Nat’l Gallery to Open Kertész Retrospective
If it’s true that there is nothing quite like a sense of alienation — or at least its simulacrum — to inspire great art, then 19th-century Hungarian photographer André Kertész probably has the affliction to thank for his celebrated status as one of the brightest stars in the photographic firmament.
Kertész, a double expatriate who immigrated first to Paris in the 1920s and then again to New York during the height of the Great Depression, brought a cool, often quirky, detachment to his mainly gelatin silver prints that defies easy categorization. Leaping nudes, eating utensils, streetscapes and skyscrapers, even the odd companionless cloud, are just a sample of the subjects included in a lavish new retrospective of the late Hungarian’s work — he died in 1985 — opening Sunday at the National Gallery of Art.
To say that Kertész started small, literally, is hardly hyperbole. His first serious camera held glass plates of a mere 4.5 centimeters by 6 centimeters. And most of the dozens of contact prints that line the walls of the first two rooms of the exhibit are barely larger than a postage stamp (he didn’t own an enlarger at the time, explained the show’s curator, Sarah Greenough). In the miniature, it can be difficult to get swept up in this early work — shot mainly between 1914 and the early 1920s — although there are glimmers of future brilliance here.
Several photographs from this period of his brother Jeno, likely inspired by Kertész’s post-World War I association with a group of Hungarian artists who espoused notions of the “heroic nude” and were heavily influenced by biblical and mythological stories, are perhaps the most compelling of his pre-expatriate work.
See Jeno in the buff as Icarus, the mythological son of Daedalus who flew too close to the sun and lost his wings, as he thrusts upward against a cloud-filled sky. See Jeno, still in character, take flight on the beach (this time with wings drawn in). See the naked Jeno prance like a faun and then pose reflectively — “Le Déjeuner Sur L’Herbe”-style — against an Arcadian backdrop of field and stream. Ah, Jeno.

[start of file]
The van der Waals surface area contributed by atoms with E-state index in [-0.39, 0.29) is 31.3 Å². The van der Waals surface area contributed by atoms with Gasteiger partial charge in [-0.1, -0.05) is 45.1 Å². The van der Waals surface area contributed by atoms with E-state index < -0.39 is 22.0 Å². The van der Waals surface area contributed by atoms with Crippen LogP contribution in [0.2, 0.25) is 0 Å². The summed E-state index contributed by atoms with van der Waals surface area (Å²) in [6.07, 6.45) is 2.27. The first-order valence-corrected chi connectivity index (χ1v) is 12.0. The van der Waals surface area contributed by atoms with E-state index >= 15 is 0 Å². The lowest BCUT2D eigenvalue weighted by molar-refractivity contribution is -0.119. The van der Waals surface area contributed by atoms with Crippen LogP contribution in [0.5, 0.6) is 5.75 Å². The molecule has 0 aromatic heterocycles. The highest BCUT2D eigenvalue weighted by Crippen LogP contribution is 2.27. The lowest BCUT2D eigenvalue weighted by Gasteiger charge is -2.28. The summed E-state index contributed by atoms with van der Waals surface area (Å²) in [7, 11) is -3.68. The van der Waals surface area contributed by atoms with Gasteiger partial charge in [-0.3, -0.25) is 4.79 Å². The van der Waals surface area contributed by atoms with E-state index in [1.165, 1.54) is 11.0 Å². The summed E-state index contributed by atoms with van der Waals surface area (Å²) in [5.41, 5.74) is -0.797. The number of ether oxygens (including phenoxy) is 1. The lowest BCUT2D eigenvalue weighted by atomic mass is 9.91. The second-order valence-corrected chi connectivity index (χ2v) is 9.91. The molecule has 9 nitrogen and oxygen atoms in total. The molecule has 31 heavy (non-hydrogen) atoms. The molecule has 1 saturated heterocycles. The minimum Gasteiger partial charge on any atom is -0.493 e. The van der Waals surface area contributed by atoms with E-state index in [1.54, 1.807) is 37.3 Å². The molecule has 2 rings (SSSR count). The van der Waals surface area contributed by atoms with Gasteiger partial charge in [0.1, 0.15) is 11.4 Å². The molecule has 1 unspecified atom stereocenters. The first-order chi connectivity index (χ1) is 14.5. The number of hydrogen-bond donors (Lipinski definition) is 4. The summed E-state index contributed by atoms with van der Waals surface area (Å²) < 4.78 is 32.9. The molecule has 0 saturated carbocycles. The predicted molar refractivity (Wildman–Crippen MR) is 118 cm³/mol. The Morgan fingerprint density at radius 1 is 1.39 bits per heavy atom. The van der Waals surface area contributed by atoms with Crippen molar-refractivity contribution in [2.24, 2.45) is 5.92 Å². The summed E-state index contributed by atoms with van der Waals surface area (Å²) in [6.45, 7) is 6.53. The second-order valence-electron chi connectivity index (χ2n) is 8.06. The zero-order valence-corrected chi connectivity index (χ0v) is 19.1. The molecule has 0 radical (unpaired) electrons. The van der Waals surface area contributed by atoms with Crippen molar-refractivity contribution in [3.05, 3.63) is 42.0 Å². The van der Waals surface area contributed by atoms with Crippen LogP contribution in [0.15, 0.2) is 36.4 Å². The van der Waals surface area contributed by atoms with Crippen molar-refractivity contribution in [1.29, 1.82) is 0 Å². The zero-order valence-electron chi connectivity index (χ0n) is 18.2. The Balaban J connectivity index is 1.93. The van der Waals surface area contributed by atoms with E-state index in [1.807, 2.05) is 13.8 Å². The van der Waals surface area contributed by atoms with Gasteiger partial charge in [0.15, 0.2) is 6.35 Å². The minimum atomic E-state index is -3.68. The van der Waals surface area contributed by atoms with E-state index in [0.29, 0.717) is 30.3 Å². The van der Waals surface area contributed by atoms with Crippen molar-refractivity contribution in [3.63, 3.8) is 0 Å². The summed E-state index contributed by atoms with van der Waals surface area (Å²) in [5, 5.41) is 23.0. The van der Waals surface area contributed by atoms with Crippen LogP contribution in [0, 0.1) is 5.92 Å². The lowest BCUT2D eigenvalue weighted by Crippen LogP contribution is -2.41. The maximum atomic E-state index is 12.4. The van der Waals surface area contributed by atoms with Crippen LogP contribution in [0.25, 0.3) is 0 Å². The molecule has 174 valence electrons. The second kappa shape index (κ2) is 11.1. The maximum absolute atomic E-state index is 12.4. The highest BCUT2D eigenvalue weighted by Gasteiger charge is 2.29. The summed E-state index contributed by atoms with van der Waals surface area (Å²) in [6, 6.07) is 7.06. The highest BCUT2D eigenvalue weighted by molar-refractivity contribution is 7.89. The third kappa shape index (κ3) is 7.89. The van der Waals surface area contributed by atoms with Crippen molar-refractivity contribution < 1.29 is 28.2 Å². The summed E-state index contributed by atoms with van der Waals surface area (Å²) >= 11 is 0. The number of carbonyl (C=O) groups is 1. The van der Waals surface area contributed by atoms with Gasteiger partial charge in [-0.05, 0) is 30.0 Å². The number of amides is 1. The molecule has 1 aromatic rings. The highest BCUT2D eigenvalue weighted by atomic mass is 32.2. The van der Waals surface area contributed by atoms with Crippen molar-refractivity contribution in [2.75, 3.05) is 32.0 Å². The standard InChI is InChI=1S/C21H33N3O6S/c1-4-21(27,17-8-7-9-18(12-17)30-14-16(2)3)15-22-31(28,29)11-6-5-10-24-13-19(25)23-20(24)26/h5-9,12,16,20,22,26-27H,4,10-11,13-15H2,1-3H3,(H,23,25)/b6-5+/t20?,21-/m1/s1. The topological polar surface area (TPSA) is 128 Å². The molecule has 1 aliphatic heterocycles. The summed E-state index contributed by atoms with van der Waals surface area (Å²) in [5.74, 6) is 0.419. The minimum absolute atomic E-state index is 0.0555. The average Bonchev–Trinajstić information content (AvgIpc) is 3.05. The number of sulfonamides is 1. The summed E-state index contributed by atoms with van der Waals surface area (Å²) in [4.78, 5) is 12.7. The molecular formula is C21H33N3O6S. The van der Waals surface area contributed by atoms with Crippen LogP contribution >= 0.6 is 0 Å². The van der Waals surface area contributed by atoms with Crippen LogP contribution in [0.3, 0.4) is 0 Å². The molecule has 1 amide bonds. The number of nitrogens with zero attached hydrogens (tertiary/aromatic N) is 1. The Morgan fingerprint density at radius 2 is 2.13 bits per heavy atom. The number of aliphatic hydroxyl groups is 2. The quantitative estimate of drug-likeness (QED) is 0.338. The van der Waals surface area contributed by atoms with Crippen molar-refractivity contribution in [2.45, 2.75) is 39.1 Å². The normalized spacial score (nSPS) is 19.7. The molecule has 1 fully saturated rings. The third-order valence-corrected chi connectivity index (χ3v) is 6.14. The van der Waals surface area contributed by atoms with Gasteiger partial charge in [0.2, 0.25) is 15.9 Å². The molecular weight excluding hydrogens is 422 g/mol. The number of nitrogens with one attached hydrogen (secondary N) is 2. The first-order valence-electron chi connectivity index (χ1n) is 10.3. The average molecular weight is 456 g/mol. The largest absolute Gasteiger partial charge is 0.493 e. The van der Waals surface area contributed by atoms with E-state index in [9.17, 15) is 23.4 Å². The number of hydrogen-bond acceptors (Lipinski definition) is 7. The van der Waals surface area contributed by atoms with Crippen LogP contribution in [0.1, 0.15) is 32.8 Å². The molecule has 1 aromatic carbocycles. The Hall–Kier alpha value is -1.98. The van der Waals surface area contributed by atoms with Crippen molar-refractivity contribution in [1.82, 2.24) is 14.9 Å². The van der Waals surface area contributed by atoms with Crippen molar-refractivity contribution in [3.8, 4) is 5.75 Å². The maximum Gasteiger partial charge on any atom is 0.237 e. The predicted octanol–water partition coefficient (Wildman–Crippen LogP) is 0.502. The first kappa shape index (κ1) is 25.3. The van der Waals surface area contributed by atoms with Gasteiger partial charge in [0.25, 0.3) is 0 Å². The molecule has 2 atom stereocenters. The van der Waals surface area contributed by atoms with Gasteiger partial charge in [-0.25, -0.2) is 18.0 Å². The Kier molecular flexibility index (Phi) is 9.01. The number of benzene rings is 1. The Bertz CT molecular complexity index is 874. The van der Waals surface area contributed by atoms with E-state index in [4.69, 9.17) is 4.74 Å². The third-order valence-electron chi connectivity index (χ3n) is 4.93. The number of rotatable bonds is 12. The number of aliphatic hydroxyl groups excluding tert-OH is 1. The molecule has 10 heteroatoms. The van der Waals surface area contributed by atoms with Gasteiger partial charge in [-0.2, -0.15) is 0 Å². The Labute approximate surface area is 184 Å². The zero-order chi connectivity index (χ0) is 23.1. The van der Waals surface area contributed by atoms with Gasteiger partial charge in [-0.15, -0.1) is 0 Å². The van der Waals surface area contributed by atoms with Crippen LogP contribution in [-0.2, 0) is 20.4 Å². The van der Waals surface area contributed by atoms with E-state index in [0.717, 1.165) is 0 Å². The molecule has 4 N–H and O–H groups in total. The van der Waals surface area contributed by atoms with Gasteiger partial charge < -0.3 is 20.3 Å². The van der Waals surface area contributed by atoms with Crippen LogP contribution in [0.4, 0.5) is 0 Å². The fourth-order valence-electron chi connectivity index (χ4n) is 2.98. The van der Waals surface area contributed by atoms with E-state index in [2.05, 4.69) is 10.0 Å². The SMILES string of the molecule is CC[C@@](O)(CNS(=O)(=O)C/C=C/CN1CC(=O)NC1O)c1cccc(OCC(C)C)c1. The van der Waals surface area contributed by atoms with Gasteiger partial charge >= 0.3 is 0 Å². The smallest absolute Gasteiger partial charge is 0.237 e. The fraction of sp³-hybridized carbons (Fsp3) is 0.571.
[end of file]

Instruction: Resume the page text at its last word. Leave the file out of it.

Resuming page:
But it’s really Paris, Kertész’s self-described “best girlfriend,” that serves as the organizing force in the exhibit and his work. It’s where Kertész moved in search of advancing his craft, and where he begins to hit his stride. In these pictures, Kertész’s philosophy — namely that “you don’t see” the subjects you photograph, “you feel” them — becomes more evident.
For Kertész, unlike Henri Cartier-Bresson (whose work Kertész influenced), there is no decisive moment. Rather, the interplay between photographer and subject is paramount.
In Paris, he is lonely and wanders the streets. He produces plenty of poignant, if prosaic shots, depicting, among other things, stacked crates draped in canvas, shadowy boulevards of mystery and empty chairs sitting in the Luxembourg Gardens. These pictures are stripped-down poetry, as lyrical and minimalist as a Simon and Garfunkel ballad. As one critic would write a few years later, describing an exhibition of Kertész’s works, they represent a “simple, nude and true beauty.”
It’s also in Paris that Kertész comes into his own as a photojournalist selling his pictures to illustrated magazines such as Vu. He begins using a Leica camera whose 35-millimeter film, as opposed to merely glass plates, allows him to capture moments in quick succession as they occur.